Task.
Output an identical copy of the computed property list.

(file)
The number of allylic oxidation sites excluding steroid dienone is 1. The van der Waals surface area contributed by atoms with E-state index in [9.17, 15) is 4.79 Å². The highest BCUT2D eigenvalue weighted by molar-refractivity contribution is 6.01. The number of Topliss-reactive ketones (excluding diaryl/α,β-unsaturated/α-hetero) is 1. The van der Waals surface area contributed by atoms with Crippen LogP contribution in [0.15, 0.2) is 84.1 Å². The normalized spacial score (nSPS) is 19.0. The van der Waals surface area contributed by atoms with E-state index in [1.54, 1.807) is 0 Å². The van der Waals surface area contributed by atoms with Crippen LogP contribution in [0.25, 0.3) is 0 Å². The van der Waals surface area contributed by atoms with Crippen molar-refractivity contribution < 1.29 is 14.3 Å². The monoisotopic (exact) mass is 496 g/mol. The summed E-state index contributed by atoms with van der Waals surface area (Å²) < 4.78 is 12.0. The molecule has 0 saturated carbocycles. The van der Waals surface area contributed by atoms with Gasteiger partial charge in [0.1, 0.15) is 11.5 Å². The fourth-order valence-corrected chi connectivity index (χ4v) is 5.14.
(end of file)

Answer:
The number of allylic oxidation sites excluding steroid dienone is 1. The van der Waals surface area contributed by atoms with E-state index in [9.17, 15) is 4.79 Å². The highest BCUT2D eigenvalue weighted by molar-refractivity contribution is 6.01. The number of Topliss-reactive ketones (excluding diaryl/α,β-unsaturated/α-hetero) is 1. The van der Waals surface area contributed by atoms with Crippen LogP contribution in [0.15, 0.2) is 84.1 Å². The normalized spacial score (nSPS) is 19.0. The van der Waals surface area contributed by atoms with E-state index in [1.54, 1.807) is 0 Å². The van der Waals surface area contributed by atoms with Crippen LogP contribution in [0.25, 0.3) is 0 Å². The van der Waals surface area contributed by atoms with Crippen molar-refractivity contribution < 1.29 is 14.3 Å². The monoisotopic (exact) mass is 496 g/mol. The summed E-state index contributed by atoms with van der Waals surface area (Å²) < 4.78 is 12.0. The molecule has 0 saturated carbocycles. The van der Waals surface area contributed by atoms with Gasteiger partial charge in [0.1, 0.15) is 11.5 Å². The fourth-order valence-corrected chi connectivity index (χ4v) is 5.14.